• Mastoidectomy is a definitive treatment for patients who fail to improve within 24 to 48 hours despite IV antibiotics and myringotomy and for those with meningeal or intracranial complications (6,7)[C].
  • Simple mastoidectomy is most effective for management of subperiosteal abscesses, if a trial of conservative therapy with drainage, myringotomy, and IV antibiotics fails (8)[C].
  • Clean ear canal under microscope to ensure pressure-equalization tube patency and adequate drainage of middle ear.
  • Topical antibiotic drops usually used after insertion of pressure-equalization tubes.
Admission Criteria/Initial Stabilization
  • Clinical or imaging evidence of acute mastoiditis
  • Hospitalize patients with acute mastoiditis and start IV antibiotics immediately.
Avoid getting affected ear wet.
Discharge Criteria
  • Afebrile for 48 hours before IV antibiotics are discontinued
  • Clinical improvement
  • Able to take oral antibiotics
  • Oral antibiotics for 3 weeks following course of IV antibiotics (total duration of antibiotics is 4 weeks)
  • For chronic mastoiditis, consider several months of antimicrobial prophylaxis with amoxicillin.
Patient Monitoring
  • Assess for hearing loss postoperatively (audiogram) after acute condition has subsided.
  • Follow-up with ENT, particularly patients with intracranial complications or hearing loss
Avoid getting the affected ear wet.
  • Depends on severity and stage of disease
  • Conductive hearing loss may require reconstructive surgery.
  • Most cases of mastoiditis recover fully if the diagnosis is made early and treated appropriately.
1. Tamir SO, Roth Y, Dalal I, et al. Acute mastoiditis in the pneumococcal conjugate vaccine era. Clin Vaccine Immunol. 2014;21(8):1189-1191.
2. van den Aardweg MT, Rovers MM, de Ru JA, et al. A systematic review of diagnostic criteria for acute mastoiditis in children. Otol Neurotol. 2008;29(6):751-757.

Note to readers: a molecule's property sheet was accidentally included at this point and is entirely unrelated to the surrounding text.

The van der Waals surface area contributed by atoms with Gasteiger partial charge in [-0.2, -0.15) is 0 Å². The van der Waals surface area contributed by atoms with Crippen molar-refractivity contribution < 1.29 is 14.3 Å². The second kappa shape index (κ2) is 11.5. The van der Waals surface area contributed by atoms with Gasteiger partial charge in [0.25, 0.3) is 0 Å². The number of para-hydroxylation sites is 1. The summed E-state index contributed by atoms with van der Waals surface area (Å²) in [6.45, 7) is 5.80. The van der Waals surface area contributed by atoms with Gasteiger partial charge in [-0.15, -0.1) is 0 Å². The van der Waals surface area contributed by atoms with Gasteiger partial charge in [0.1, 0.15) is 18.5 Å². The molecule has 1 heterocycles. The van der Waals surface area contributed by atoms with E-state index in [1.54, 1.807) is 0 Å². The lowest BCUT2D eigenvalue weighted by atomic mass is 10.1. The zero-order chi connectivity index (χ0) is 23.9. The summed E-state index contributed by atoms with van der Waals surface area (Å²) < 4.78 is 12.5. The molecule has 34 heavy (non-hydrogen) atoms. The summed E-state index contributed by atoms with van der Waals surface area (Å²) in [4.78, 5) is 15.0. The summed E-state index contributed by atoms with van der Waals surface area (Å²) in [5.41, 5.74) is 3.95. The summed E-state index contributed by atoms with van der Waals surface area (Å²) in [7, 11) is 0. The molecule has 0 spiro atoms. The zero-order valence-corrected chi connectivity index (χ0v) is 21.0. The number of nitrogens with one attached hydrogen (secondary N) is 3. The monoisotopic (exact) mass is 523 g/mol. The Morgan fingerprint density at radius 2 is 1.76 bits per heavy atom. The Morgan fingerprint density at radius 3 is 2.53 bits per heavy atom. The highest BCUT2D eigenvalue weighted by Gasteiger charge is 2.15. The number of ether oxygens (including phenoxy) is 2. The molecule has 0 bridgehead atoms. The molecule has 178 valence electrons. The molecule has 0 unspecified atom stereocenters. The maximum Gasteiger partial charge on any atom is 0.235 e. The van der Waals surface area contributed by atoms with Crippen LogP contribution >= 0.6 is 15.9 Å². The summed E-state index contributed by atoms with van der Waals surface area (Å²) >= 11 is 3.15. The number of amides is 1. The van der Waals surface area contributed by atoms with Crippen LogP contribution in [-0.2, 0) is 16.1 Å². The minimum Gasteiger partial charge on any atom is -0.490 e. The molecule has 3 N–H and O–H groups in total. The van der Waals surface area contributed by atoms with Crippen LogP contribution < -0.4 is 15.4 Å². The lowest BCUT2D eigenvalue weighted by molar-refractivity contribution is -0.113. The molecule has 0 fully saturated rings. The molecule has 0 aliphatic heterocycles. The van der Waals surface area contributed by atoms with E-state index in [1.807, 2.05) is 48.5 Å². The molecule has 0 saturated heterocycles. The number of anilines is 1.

3. Chien JH, Chen YS, Hung IF, et al. Mastoiditis diagnosed by clinical symptoms and imaging studies in children: disease spectrum and evolving diagnostic challenges. J Microbiol Immunol Infect. 2012;45(5):377-381.
4. Bilavsky E, Yarden-Bilavsky H, Samra Z, et al. Clinical, laboratory, and microbiological differences between children with simple or complicated mastoiditis. Int J Pediatr Otorhinolaryngol. 2009;73(9):1270-1273.
5. Lin HW, Shargorodsky J, Gopen Q. Clinical strategies for the management of acute mastoiditis in the pediatric population. Clin Pediatr (Phila). 2010;49(2):110-115.
6. Bakhos D, Trijolet JP, Morinière S, et al. Conservative management of acute mastoiditis in children. Arch Otolaryngol Head Neck Surg. 2011;137(4):346-350.
7. Psarommatis IM, Voudouris C, Douros K, et al. Algorithmic management of pediatric acute mastoiditis. Int J Pediatr Otorhinolaryngol. 2012;76(6):791-796.
8. Psarommatis I, Giannakopoulos P, Theodorou E, et al. Mastoid subperiosteal abscess in children: drainage or mastoidectomy? J Laryngol Otol. 2012;126(12):1204-1208.
Additional Reading
  • Minks DP, Porte M, Jenkins N. Acute mastoiditis— the role of radiology. Clin Radiol. 2013;68(4):397-405.
  • Pritchett CV, Thorne MC. Incidence of pediatric acute mastoiditis: 1997-2006. Arch Otolaryngol Head Neck Surg. 2012;138(5):451-455.
  • H70.90 Unspecified mastoiditis, unspecified ear
  • H70.009 Acute mastoiditis without complications, unspecified ear
  • H70.099 Acute mastoiditis with other complications, unspecified ear
Clinical Pearls
  • Suspect mastoiditis when symptoms of AOM persist >2 weeks despite a normal-appearing TM.
  • Hospitalize all patients with acute mastoiditis for IV antibiotics. Consult ENT for drainage procedure.
  • Treat with broad-spectrum IV antibiotics; collect middle ear fluid cultures to guide-specific therapy.
  • If conservative treatment fails after 3 to 5 days, perform mastoidectomy to avoid intracranial complications.